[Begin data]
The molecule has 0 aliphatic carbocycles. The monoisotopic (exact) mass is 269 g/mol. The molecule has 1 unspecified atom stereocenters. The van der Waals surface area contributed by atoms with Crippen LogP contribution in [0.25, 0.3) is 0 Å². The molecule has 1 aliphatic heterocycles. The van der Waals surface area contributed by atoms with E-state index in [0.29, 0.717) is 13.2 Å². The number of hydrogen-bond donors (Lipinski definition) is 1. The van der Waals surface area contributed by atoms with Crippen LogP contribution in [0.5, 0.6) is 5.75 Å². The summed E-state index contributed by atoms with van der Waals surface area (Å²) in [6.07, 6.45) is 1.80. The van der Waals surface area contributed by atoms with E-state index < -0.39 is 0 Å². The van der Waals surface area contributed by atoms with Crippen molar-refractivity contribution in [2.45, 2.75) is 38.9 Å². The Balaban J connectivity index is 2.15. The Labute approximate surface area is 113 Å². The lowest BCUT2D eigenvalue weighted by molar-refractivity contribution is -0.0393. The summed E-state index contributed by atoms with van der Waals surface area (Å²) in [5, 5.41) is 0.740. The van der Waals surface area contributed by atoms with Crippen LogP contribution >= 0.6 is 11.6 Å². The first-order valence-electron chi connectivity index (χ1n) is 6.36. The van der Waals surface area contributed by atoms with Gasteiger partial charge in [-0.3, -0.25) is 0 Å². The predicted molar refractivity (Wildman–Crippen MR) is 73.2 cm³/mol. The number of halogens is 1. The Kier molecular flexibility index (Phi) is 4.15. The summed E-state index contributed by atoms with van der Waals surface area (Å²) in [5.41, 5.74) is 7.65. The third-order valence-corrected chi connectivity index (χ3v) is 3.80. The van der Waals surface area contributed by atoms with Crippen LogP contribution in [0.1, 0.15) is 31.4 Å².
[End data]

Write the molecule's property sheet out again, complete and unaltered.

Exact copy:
The molecule has 0 aliphatic carbocycles. The monoisotopic (exact) mass is 269 g/mol. The molecule has 1 unspecified atom stereocenters. The van der Waals surface area contributed by atoms with Crippen LogP contribution in [0.25, 0.3) is 0 Å². The molecule has 1 aliphatic heterocycles. The van der Waals surface area contributed by atoms with E-state index in [0.29, 0.717) is 13.2 Å². The number of hydrogen-bond donors (Lipinski definition) is 1. The van der Waals surface area contributed by atoms with Crippen LogP contribution in [0.5, 0.6) is 5.75 Å². The summed E-state index contributed by atoms with van der Waals surface area (Å²) in [6.07, 6.45) is 1.80. The van der Waals surface area contributed by atoms with E-state index < -0.39 is 0 Å². The van der Waals surface area contributed by atoms with Crippen molar-refractivity contribution in [2.45, 2.75) is 38.9 Å². The Balaban J connectivity index is 2.15. The Labute approximate surface area is 113 Å². The lowest BCUT2D eigenvalue weighted by molar-refractivity contribution is -0.0393. The summed E-state index contributed by atoms with van der Waals surface area (Å²) in [5, 5.41) is 0.740. The van der Waals surface area contributed by atoms with Crippen LogP contribution >= 0.6 is 11.6 Å². The first-order valence-electron chi connectivity index (χ1n) is 6.36. The van der Waals surface area contributed by atoms with Gasteiger partial charge in [-0.3, -0.25) is 0 Å². The predicted molar refractivity (Wildman–Crippen MR) is 73.2 cm³/mol. The number of halogens is 1. The Kier molecular flexibility index (Phi) is 4.15. The summed E-state index contributed by atoms with van der Waals surface area (Å²) in [5.41, 5.74) is 7.65. The third-order valence-corrected chi connectivity index (χ3v) is 3.80. The van der Waals surface area contributed by atoms with Crippen LogP contribution in [0.1, 0.15) is 31.4 Å².